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Chronostratigraphic Correlation and Interpreted Depositional Environments of the Miocene Bear Lake Formation, Bristol Bay Basin, Alaska Peninsula

Emily S. Finzel1, Kenneth D. Ridgway2, Rocky R. Reifenstuhl1, James White3, and Robert B. Blodgett4
1 Alaska Division of Geological & Geophysical Surveys, Fairbanks, AK
2 Purdue University, West Lafayette, IN
3 Geological Survey of Canada, Calgary, AB
4 U.S. Geological Survey, Anchorage, AK

The Miocene Bear Lake Formation (BLF) is exposed along the coast near Port Moller on the Alaska Peninsula, in the mountains to the northeast, and extends offshore into the Bristol Bay Basin. The BLF has the highest reservoir potential in this frontier foreland basin.

New measured sections with additional palynological and megafossil data have been used to establish a stratigraphic framework for the BLF in the Port Moller area. The lowest part of the BLF is characterized by fluvial trough cross-stratified sandstone, interbedded with coal and mudstone, including occasional plant fossils. The middle part of the BLF is dominated by tidally influenced bioturbated sandstone and shale, and wavy- and flaser-bedded sandstone and shale. The upper part of the BLF consists of flaser- and wavy-bedded sandstone and conglomerate, bioturbated sandstone locally rich in marine trace and megafossils, and coarse-grained, bioturbated, channelized sandstone interbedded with discrete horizons rich in marine megafossils. In this upper part of the BLF, there is a transition from brackish to marine fauna upsection.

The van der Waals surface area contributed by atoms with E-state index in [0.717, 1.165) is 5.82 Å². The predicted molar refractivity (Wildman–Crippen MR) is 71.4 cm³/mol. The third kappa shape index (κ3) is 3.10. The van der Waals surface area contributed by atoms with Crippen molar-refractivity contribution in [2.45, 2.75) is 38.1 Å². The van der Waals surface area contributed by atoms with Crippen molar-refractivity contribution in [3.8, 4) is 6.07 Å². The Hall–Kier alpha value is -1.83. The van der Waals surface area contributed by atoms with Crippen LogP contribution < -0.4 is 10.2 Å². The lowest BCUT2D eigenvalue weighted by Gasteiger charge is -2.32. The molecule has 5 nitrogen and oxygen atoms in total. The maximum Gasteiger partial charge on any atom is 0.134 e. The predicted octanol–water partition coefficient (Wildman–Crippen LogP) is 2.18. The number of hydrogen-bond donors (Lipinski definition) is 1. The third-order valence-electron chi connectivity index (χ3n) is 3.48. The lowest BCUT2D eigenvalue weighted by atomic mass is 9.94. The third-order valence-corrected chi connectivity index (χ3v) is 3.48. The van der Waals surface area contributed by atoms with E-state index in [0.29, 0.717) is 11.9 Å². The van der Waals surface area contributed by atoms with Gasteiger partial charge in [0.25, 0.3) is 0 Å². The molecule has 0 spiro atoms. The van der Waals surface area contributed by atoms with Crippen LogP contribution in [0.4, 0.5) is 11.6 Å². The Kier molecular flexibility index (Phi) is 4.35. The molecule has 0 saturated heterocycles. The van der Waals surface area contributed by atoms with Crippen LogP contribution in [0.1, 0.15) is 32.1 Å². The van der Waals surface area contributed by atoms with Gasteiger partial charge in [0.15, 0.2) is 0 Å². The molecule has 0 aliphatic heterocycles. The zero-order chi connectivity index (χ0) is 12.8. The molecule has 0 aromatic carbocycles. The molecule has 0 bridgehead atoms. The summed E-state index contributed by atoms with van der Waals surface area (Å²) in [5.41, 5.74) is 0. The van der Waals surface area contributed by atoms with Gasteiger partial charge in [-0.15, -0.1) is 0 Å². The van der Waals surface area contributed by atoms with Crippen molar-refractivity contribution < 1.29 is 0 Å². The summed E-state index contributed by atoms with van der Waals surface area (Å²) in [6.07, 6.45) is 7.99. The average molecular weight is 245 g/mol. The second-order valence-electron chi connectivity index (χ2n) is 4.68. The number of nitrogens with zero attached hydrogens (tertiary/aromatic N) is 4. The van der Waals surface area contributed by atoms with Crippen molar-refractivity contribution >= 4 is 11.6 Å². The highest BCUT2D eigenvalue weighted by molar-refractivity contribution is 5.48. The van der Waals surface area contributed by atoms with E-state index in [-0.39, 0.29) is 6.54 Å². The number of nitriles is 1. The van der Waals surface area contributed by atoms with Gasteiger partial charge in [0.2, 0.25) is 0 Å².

The BLF represented by our measured sections, approximately 1,200 m, exhibits an upward deepening succession that is interpreted as a relative sea level transgression. It is unlikely that the relative rise in sea level was a result of a rise in eustatic sea level, because sea level curves for the Miocene indicate a fall in eustatic sea level during that time. The relative sea level rise could be a result of subsidence on the southeastern margin of the basin caused by a northward prograding thrust belt or emplacement of intrusive rocks in the arc.